Adding to this, Mr. Hashan Cooray also pointed out how this very lack of regulation and oversaturation of the market meant that Ayurveda services were not “getting the right price”. He also noted how the oversaturation of “spas” and “massage centres” makes it difficult to differentiate with genuine Ayurveda treatment centres.

According to the report by Global Wellness Institute (November 2018), wellness travellers are considered very high spending, high yielding tourists. In 2017 on average, international wellness tourists spent $1,528 per trip, 53% more than the typical international tourist. This further extended to domestic wellness tourists, who spent $609 per trip, 178% more than an average domestic tourist.  

Another common challenge voiced out by both Mr. Hiran Cooray and Ms. Geetha Karandawala is the social stigma associated with women employed in wellness tourism that result in high staff turnover. Barberyn Reef Ayurveda Resort was the first tourist hotel on the Southern Coast and the first hotel to break into the wellness tourism sector in Sri Lanka. 

“The idea of working in a spa or similar wellness-related establishment isn’t often looked at positively. This is true in both urban spaces and in the local communities that often live close to wellness resorts that are tucked away from the main cities where Ayurveda centres are associated with ‘massaging’ that results in a negative connotation. Moreover, Ayurveda doctors who work at dedicated wellness establishments such as Barberyn Reef Ayurveda Resort, often receive a government appointment elsewhere and take it up,” said Ms. Karandawala.  

She added that there wasn’t a holistic understanding of the wellness business model, target group and how to position Sri Lanka in the global wellness market. She went on to say that oftentimes, the gamut and scope of the local wellness sector are not understood and therefore, the tourism offerings become narrow and limited.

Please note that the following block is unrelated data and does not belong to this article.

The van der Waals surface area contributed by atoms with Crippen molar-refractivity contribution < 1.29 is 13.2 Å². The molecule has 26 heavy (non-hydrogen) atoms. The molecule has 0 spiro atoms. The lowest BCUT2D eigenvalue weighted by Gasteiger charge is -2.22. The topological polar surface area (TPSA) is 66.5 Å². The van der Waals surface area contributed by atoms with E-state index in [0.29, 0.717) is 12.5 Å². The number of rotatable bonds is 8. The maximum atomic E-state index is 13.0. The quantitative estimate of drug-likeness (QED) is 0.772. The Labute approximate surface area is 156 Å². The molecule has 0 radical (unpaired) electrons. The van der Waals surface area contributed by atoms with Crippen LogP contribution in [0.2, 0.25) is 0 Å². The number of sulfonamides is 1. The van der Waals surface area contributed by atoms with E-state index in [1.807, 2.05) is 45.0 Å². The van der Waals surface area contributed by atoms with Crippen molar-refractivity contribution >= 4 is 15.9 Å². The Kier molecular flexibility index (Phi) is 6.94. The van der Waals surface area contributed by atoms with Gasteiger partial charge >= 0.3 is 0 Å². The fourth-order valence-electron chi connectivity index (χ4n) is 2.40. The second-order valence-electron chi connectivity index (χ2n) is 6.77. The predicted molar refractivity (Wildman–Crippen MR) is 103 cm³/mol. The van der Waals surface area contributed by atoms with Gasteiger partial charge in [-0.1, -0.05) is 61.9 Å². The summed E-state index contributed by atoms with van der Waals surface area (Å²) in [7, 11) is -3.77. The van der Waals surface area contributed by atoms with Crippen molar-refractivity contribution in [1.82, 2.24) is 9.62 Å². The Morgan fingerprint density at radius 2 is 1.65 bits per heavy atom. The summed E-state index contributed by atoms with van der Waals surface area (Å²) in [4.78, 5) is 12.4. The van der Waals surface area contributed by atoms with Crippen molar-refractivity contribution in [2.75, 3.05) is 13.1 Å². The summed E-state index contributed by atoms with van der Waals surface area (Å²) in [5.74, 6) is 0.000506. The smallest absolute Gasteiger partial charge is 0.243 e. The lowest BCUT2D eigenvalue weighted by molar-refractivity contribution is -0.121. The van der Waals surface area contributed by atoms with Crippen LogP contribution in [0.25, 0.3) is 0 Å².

Elaborating on the plans from Sri Lanka Tourism, Ms. Kimarli Fernando agreed that regional competitors including India (Kerala) and Thailand being at an advantage in positioning themselves having entered the playing field much earlier. She stated that while this was indeed a challenge, most competitors to Sri Lanka focus on curating wellness experiences centred on reactive treatment aspects of wellness, while Sri Lanka can promote illness prevention through the traditional activities of spas, yoga and Ayurveda. 

“While competitors focus on only one aspect of the wellness portfolio, opportunity lies for Sri Lanka to extend the wellness product beyond just health,” said Ms. Fernando. 

Reciprocating this sentiment was Mr. Hiran Cooray who also pointed out that due to the advantage of being a small country, it was easier for Sri Lanka to curate one-of-a-kind wellness packages that included not just the wellness element but also the different surroundings and landscapes Sri Lanka had to offer. Mr. Cooray proceeded to explain more on the Ayurveda tours offered by Jetwing Hotels, which enables a tourist who is in the country for Ayurveda treatments for a few weeks, to also travel to Sigiriya, Polonnaruwa etc. He explained that the tours were popular and it was easier for the Jetwing Group to provide a diverse experience as a result of owning multiple properties around the country. Confirming that, the Global Wellness Tourism Economy Report also mentions similar wellness tourism trends in Sri Lanka and explains how “Sri Lanka aggressively promotes wellness tourism with an Ayurvedic flavour, in conjunction with its wildlife, history, nature, and cultural offerings.” 

Sri Lanka’s direct competitors in the wellness tourism sector in the Asia-Pacific region according to the Global Wellness Institute are China, Japan, India and Thailand. 

“We need to look at how we define wellness. In Sri Lanka, Ayurveda is richer in scope and depth. We can’t compete with Kerala let alone India, as it is an already established market. We can look into partnerships and South-South collaborations to learn from them,” said Ms. Karandawala. She went on to explain how Sri Lanka already had its medical system of Deshiya Chikitsa (indigenous medicine) by the time Ayurveda was introduced. This combined with traditional medicinal knowledge we’ve received from South India and the Middle East has also resulted in Sri Lankan Ayurveda being richer in scope and depth.